The Navy just received a patent on flying saucer technology. No, I don’t mean a circular wing that flies like every other aircraft. I mean a craft that relies on laws of physics that neither Newton nor Einstein would recognize.
The patent, by Navy inventor Dr. Salvatore Pais, describes what is literally anti-gravity technology, referred to in the patent as ‘repulsive gravity’ (Pais patent, column 2, line 17) and that could result in faster-than-light travel (Pais patent, column 4 lines 8-34] and frictionless travel through water (Pais patent column 7 lines 32-37.
The USPTO examiner rejected the application because, from the equations, the required magnetic field intensities are six orders of magnitude greater than that ever created (presumably by humans) and three orders of magnitude greater than that of a neutron star. The examiner concluded that the invention is not possible using current technology, that the application did not disclose how the Navy intended to reach those magnetic field intensities and therefore the application does not meet the ‘enablement’ requirement.
The ‘enablement‘ requirement demands that every U.S. patent application must contain enough information so that a person knowledgeable in the art can make and use the invention without ‘undue experimentation.’ Although not cited by the USPTO examiner, patent applications also must meet the ‘written description‘ requirement. The written description requirement is separate from enablement and means, generally, that a patent applicant must adequately describe the invention to demonstrate that the inventor has actually invented the invention and actually possesses the invention. Hoping that an important aspect of an invention may be developed at some time in the future is not a ‘written description’ of the invention.
In an appeal brief, the Navy relied principally on papers by Dr. Pais published after the application was filed, upon a statement a Navy research official that the inventor is working on the problem, and by a conclusory affidavit by the same Navy official to argue that the invention is possible and enabled. Of interest, a memo from the same Navy official admitted that “…this mode of acceleration/movement is beyond the state of the possible, at least at present.” The USPTO caved and issued the patent.*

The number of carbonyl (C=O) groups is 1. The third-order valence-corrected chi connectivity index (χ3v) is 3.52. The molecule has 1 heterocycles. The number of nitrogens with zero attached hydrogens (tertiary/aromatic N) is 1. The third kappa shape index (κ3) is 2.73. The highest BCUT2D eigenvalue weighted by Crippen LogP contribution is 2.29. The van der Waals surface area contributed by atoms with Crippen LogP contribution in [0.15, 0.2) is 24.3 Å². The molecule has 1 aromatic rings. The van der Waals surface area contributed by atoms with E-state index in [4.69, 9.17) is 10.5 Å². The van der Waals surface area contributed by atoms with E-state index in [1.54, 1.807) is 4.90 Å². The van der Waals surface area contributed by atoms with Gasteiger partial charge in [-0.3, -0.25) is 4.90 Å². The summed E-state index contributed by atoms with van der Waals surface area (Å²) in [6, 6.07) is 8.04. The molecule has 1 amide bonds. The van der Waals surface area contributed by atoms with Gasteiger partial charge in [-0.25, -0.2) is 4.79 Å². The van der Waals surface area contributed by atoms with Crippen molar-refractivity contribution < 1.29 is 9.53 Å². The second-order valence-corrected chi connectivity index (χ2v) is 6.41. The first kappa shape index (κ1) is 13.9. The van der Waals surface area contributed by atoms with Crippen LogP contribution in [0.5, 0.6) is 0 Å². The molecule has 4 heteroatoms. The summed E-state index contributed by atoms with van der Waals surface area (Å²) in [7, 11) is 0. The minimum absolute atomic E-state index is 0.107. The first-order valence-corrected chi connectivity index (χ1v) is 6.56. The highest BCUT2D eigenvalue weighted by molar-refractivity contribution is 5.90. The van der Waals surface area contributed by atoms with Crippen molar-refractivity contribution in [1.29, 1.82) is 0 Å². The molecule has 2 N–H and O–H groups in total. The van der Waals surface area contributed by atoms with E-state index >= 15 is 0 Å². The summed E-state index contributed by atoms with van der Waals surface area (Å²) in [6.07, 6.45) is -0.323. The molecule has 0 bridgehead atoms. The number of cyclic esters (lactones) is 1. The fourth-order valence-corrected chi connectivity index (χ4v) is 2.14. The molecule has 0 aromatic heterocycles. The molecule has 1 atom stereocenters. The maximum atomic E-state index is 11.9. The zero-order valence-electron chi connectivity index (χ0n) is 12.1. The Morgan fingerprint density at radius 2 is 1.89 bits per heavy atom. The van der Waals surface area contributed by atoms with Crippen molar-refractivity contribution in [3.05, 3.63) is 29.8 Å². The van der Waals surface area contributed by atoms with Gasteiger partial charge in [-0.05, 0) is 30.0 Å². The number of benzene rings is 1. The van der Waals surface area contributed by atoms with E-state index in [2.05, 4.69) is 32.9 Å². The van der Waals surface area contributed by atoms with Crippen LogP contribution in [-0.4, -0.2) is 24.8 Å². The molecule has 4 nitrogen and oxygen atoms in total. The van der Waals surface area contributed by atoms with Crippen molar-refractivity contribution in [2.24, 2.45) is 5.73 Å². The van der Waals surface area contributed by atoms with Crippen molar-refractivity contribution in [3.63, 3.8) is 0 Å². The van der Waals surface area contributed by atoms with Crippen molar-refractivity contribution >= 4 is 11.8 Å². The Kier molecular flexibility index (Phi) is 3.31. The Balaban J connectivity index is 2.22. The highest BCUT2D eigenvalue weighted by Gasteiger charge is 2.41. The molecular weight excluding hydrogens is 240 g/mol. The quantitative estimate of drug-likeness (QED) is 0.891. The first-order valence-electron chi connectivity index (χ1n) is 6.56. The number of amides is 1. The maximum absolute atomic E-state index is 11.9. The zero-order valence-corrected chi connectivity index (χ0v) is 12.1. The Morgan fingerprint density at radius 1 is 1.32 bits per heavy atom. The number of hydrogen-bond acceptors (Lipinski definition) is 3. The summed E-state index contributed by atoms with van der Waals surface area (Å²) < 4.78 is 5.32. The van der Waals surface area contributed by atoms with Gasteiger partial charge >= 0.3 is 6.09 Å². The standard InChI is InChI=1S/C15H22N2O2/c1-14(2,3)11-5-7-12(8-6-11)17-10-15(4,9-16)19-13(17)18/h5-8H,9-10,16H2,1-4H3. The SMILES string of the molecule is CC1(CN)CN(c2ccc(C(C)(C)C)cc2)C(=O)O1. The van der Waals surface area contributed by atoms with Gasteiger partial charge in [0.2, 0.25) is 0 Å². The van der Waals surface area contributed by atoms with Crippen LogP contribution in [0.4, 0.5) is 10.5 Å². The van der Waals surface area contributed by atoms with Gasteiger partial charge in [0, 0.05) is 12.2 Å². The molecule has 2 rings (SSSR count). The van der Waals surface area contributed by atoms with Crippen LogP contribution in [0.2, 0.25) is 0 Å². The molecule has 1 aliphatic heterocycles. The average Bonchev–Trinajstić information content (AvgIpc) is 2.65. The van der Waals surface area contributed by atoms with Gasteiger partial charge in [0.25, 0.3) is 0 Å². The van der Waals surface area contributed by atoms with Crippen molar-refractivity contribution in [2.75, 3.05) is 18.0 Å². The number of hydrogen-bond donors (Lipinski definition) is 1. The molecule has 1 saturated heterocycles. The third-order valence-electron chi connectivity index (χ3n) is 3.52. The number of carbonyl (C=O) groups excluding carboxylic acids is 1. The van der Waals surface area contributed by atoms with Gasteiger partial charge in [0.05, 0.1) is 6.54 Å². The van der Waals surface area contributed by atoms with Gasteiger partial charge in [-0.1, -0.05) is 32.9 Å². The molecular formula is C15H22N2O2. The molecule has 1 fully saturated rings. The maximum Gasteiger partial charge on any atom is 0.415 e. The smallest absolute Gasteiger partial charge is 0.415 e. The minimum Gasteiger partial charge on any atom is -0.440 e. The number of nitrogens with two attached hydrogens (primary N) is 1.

The new patent begs two questions: (1) why did the Navy apply for a patent at all rather than simply keeping the technology secret, and (2) why did the USPTO issue a patent that the Navy admits is ‘…beyond the state of the possible?’
The stated reason for protecting the invention by patent, from the Navy research official, is that:
China is already investing significantly in this area and I would prefer we hold the patent as opposed to paying forever more to use this revolutionary technology.
The U.S. patent is now issued and can be read by everyone, including the Chinese. So the point in tipping the U.S. military’s hand to a valuable military technology is to avoid license fees for a possible U.S. patent originating from China? Hmmm.
Patent applications that have national security implications can be the subject of a ‘secrecy order‘ and effectively suppressed. The Navy can prevent any Chinese patent application from becoming an effective U.S. patent by obtaining a secrecy order for the application. Alternatively, the Navy could rely on Dr. Pais’ publications of his theories, which are prior art for any patents by any inventor, including a Chinese inventor. The stated reason for the Navy filing for the Pais patent makes no sense.
So why did the Navy apply and why did the USPTO grant the patent? That’s a head scratcher. Maybe it’s because it provides something, anything, to explain the UFO sightings by the U.S. military over the last few years. Maybe the Russians or the Chinese already have vehicles with impossible capabilities and are buzzing the U.S. coasts. If nothing else, the Pais patent will give UFO theorists something to talk about for years.
*Kudos to Navy patent lawyer Mark O. Glut of Patuxent River, MD, for convincing the USPTO to issue the Pais patent. It was quite an achievement.
— Robert Yarbrough, Esq.